Heads-Up No-Limit Hold 'em
Author Collin Moshman
Synopsis of Heads-Up No-Limit Hold 'em
Heads-up confrontations can occur in any game, even when every seat is occupied. Adjusting to the amount of aggression can be difficult since heads-up battles require you to bet and raise with many hands. This book covers heads-up tournaments, cash matches, the final two of a multi-table tournament, and blind-vs-blind play at fuller tables. Mastering heads-up no-limit hold ‘em is invaluable if you’re looking to add a loose-aggressive component to your game.
With more heads-up matches available, becoming proficient in them is highly profitable. This text is the first strategy book devoted to no-limit heads-up play. You will learn to: 1. Master expected value, equity, and heads-up fundamentals 2. Play and exploit the most common playing styles 3. Manipulate the pot size based on your hand and your opponent 4. Attack button limps, bluff multiple streets, and play aggressively 5. Distinguish between optimal tournament and cash strategies 6. Exploit your opponents through metagame mastery 7. Maximize your profits through game theory and business concepts.
So if you are an aspiring heads-up professional, or are just challenged to a one-on-one battle, Heads-Up No-Limit Hold ’em provides you with the tools you need for success.
Excerpt from the Book Heads-Up No-Limit Hold 'em: Three-Betting Preflop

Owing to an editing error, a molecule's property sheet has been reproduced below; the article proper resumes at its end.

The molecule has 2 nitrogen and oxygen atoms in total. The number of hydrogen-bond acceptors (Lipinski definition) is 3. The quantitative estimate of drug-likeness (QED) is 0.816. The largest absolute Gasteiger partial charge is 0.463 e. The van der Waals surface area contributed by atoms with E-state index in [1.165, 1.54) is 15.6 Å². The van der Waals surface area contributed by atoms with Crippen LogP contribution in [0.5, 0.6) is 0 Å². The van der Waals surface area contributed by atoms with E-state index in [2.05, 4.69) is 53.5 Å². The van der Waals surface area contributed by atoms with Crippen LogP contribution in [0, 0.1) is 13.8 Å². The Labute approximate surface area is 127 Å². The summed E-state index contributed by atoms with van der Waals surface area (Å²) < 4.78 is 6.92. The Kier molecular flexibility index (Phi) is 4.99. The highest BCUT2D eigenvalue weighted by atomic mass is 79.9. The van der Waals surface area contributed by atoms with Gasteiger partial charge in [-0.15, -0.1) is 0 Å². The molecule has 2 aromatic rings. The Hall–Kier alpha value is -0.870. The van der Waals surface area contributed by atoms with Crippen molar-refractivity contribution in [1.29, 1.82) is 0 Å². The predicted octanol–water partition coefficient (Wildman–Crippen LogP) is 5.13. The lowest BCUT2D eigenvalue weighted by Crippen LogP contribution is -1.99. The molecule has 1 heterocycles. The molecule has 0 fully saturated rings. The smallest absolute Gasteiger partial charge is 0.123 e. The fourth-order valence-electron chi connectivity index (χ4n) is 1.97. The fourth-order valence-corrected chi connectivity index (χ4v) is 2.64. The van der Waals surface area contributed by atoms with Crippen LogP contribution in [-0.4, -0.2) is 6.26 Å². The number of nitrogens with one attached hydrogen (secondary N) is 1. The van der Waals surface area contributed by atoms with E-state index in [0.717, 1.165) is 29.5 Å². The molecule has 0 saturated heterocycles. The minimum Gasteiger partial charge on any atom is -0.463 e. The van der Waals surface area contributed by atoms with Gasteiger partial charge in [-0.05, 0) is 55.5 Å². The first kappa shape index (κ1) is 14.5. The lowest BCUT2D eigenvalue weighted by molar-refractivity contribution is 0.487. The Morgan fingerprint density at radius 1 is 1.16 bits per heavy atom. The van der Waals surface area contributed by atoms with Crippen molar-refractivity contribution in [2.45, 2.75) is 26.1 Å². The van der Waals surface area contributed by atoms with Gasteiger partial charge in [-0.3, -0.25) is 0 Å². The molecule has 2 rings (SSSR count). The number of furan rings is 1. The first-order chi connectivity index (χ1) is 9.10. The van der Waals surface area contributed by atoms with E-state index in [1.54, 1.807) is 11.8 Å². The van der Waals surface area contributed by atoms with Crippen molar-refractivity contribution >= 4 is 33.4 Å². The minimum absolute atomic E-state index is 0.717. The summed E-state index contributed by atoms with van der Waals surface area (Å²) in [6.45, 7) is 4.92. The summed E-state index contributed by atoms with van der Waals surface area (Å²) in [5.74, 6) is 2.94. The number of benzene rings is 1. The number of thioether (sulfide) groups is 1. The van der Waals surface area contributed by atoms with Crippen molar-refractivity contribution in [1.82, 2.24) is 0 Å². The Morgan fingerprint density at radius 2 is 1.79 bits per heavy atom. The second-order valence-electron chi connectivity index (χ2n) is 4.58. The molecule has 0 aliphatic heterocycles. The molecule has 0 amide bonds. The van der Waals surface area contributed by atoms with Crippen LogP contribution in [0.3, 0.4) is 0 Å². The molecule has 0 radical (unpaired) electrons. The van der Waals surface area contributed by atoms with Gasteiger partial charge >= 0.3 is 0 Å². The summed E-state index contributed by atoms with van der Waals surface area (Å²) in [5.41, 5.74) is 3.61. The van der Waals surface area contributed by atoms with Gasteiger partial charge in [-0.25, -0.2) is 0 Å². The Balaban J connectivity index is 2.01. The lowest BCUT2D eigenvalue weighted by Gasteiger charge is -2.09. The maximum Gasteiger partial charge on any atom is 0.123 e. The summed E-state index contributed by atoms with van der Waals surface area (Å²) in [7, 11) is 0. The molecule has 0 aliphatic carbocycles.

To continue our discussion facing button raises, we now address three-betting in more detail. This first section discusses an advanced play that works well against thinking, aggressive opponents, particularly those who raise liberally from the button preflop. It requires having already played tightly from the big blind, which if you follow the advice given so far you will be doing.
Suppose you are facing an aggressive player’s button raise. You know it could mean many different hands, but you don’t have a hand that figures to be a favorite, or at least a significant enough favorite to build a large pot out of position. But it has potential. In particular, good candidates include T9o, T8s, 54s, or a small pair.
You have been folding to most button raises, and you now make a small reraise. Against such a small reraise, it is unlikely your opponent will fold preflop. If he plays back before the flop, you fold. When he calls, you lead out on any flop for a one-half to two-thirds pot bet. If you miss the flop and he calls or raises, you are done with the hand (unless you improve to a strong holding on the turn).